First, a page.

Russia-Ukraine War: How Does This Impact Africa?

When Russia’s first salvo rang out in Ukraine, the world was alarmed to the dangerous reality of a war.

Africa, like every other part of the world will also be affected by the war with at least 12,000 students from just two African countries, expected back home. 

While the war may not directly affect any African country, some African nations with significant Russian investments will feel the crunch. Money expected as aid to tackle poverty, diseases, education and climate change would be denied as the biggest countries of the world respectively take positions, in readiness for battle.

What Africa is Saying

The African Union has expressed “extreme concern” over Russia’s invasion of Ukraine in a joint statement by Senegal President and Chairman of the AU, Macky Sall and AU Commission Chairman, Faki Mahamat.

“They call on the Russian Federation and any other regional or international actor to imperatively respect international law, and the territorial integrity and national sovereignty of Ukraine,” the statement read in part.

South Africa and Kenya have since reacted to the situation, with the former calling for a peaceful resolution. It stated in clear terms that a war will not only affect Ukraine but will be felt by the whole world. 

“Armed conflict will no doubt result in human suffering and destruction, the effects of which will not only affect Ukraine but also reverberate across the world. No country is immune to the effects of this conflict,” a South African government statement read.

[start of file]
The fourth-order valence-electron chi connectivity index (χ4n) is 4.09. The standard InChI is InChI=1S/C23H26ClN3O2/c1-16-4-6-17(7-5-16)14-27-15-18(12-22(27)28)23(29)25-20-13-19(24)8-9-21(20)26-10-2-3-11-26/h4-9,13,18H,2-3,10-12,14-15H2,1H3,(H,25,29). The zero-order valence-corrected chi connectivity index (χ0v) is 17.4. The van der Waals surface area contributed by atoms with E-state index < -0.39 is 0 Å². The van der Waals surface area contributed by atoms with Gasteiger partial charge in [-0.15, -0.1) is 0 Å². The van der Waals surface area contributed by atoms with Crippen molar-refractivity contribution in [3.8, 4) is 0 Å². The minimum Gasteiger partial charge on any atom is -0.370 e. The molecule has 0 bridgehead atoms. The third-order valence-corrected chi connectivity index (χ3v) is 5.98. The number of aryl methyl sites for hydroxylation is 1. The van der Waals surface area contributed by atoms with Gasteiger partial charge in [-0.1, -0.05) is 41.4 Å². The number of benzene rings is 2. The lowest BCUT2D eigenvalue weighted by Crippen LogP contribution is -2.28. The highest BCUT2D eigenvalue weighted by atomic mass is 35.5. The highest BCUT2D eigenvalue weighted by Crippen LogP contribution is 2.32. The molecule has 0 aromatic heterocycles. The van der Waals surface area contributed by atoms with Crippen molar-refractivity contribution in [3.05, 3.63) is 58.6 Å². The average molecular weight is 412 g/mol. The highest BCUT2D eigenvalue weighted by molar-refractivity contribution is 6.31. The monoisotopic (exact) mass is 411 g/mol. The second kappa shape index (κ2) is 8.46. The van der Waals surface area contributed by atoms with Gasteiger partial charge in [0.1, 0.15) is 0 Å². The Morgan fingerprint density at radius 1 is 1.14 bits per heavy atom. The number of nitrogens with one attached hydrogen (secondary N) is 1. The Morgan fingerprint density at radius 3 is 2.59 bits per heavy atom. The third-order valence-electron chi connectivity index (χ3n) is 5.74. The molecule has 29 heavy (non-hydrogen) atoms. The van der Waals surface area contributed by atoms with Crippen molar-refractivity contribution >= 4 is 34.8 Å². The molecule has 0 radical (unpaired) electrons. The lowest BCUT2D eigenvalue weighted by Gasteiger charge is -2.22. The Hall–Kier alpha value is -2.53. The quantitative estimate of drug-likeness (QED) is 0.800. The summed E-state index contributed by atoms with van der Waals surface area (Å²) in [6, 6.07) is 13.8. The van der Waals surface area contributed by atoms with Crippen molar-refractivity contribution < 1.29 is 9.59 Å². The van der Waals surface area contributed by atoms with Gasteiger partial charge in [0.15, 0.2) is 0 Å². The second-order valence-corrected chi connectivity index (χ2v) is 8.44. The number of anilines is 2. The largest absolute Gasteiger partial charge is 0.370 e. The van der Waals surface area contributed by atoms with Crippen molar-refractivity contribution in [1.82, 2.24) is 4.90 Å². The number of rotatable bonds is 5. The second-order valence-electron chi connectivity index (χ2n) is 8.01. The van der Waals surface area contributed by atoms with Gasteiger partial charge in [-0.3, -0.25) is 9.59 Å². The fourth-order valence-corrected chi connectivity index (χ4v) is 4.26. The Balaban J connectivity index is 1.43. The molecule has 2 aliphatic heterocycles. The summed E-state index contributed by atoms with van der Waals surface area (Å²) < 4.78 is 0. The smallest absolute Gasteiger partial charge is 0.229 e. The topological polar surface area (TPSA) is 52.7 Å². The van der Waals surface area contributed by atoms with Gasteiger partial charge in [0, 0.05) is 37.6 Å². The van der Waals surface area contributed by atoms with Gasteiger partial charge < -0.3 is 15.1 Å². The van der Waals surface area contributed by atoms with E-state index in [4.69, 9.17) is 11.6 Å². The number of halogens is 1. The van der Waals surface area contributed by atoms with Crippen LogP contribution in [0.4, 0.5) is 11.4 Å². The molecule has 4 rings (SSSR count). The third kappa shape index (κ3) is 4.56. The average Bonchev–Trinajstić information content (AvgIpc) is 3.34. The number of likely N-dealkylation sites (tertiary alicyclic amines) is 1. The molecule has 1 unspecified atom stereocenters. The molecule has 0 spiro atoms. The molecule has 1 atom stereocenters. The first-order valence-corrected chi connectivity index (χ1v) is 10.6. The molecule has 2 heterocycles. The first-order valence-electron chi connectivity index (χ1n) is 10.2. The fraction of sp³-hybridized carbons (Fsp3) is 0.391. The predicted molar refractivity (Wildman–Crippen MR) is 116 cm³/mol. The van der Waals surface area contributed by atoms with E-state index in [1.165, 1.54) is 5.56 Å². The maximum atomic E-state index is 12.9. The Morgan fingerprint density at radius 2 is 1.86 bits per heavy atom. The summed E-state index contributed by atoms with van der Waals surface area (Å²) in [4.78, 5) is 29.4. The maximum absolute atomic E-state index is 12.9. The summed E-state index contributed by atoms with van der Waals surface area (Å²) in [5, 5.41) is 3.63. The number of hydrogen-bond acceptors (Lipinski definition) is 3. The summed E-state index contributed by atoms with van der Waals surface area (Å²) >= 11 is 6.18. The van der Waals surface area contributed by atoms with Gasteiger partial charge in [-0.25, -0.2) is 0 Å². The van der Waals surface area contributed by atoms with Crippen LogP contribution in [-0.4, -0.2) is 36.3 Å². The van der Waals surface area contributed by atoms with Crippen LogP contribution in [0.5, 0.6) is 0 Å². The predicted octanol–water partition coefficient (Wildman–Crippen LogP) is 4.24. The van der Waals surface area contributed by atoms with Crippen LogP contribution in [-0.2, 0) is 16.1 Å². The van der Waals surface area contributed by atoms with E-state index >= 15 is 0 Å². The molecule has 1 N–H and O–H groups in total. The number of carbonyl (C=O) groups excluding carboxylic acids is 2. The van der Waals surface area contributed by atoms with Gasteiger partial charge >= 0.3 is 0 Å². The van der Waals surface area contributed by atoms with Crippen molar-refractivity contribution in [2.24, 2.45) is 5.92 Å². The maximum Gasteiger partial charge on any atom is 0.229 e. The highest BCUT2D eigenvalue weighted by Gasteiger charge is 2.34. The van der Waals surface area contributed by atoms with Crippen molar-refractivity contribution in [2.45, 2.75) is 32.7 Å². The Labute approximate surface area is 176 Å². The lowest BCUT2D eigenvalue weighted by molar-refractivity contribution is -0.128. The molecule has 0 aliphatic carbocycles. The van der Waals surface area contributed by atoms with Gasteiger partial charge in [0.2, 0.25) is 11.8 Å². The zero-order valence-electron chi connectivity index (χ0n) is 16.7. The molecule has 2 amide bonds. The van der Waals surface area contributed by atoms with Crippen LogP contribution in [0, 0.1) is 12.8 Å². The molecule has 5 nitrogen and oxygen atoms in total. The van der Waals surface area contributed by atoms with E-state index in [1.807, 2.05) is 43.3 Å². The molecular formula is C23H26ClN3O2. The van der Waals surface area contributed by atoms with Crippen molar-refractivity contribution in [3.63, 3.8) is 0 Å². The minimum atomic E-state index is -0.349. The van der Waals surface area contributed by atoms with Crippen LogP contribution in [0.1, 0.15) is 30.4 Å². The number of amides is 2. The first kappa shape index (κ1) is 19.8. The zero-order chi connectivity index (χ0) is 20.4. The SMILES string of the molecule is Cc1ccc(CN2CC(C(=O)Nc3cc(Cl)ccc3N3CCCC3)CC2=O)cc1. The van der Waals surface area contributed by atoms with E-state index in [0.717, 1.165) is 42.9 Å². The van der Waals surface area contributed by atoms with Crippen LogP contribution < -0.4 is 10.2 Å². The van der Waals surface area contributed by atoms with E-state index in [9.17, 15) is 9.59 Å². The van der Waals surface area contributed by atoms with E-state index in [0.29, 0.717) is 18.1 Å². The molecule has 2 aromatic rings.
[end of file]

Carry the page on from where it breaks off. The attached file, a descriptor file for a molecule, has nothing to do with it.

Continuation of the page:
The neutrality and peace-seeking front of South Africa may be disappointing to Russia which considers the African economic giant a key partner on the continent. Both nations are members of the BRICS group of emerging economies, also comprising India, China and Brazil. While China has since condemned the labelling of Russia, and is looking to back its business ally, others are yet to take a stand, although they have strong connections with the United States.

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Russia’s current investment in South Africa is in the region of 23billion Rand while Pretoria has at least 80billion Rand worth of investments in Russia and will be watching proceedings from the East with keen interest. 

Ghana and Gabon have also expressed their disagreement with Russia’s moves as the Ghanaian government asked its nationals in Ukraine, especially students to stay in safe zones. 

“We believe that the model used for the evacuation of students from China at the peak of the Covid-19 pandemic could be adopted,” the National Union of Ghana Students said in a statement calling for the evacuation of Ghanaian students. 

In a colonialism-toned message by Kenya’s Permanent Representative to the United Nations, Martin Kimani, he said Russia had failed to respect the integrity of Ukraine’s territory when it announced Luhansk and Donestk People’s Republics.

Kimani said Africa has had to deal with geographical positions by its colonialists but accepted in its desire to see peace reign.